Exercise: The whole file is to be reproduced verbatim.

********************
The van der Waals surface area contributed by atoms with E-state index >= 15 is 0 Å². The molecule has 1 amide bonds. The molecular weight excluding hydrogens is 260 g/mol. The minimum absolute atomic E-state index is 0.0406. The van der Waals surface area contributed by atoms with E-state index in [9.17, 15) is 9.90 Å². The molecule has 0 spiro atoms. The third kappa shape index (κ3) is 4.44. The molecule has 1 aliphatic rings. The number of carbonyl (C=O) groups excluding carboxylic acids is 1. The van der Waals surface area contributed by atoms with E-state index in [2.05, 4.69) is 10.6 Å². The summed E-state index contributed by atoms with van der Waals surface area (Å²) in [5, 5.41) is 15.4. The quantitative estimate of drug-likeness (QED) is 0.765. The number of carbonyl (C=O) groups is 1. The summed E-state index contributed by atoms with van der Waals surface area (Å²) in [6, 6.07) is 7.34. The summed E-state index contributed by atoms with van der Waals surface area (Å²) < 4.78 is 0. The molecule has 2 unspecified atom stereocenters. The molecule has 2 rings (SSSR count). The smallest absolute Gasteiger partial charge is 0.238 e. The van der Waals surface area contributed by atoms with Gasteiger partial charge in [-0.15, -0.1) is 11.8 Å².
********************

The van der Waals surface area contributed by atoms with E-state index >= 15 is 0 Å². The molecule has 1 amide bonds. The molecular weight excluding hydrogens is 260 g/mol. The minimum absolute atomic E-state index is 0.0406. The van der Waals surface area contributed by atoms with E-state index in [9.17, 15) is 9.90 Å². The molecule has 0 spiro atoms. The third kappa shape index (κ3) is 4.44. The molecule has 1 aliphatic rings. The number of carbonyl (C=O) groups excluding carboxylic acids is 1. The van der Waals surface area contributed by atoms with E-state index in [2.05, 4.69) is 10.6 Å². The summed E-state index contributed by atoms with van der Waals surface area (Å²) in [5, 5.41) is 15.4. The quantitative estimate of drug-likeness (QED) is 0.765. The number of carbonyl (C=O) groups is 1. The summed E-state index contributed by atoms with van der Waals surface area (Å²) in [6, 6.07) is 7.34. The summed E-state index contributed by atoms with van der Waals surface area (Å²) < 4.78 is 0. The molecule has 2 unspecified atom stereocenters. The molecule has 2 rings (SSSR count). The smallest absolute Gasteiger partial charge is 0.238 e. The van der Waals surface area contributed by atoms with Gasteiger partial charge in [-0.15, -0.1) is 11.8 Å².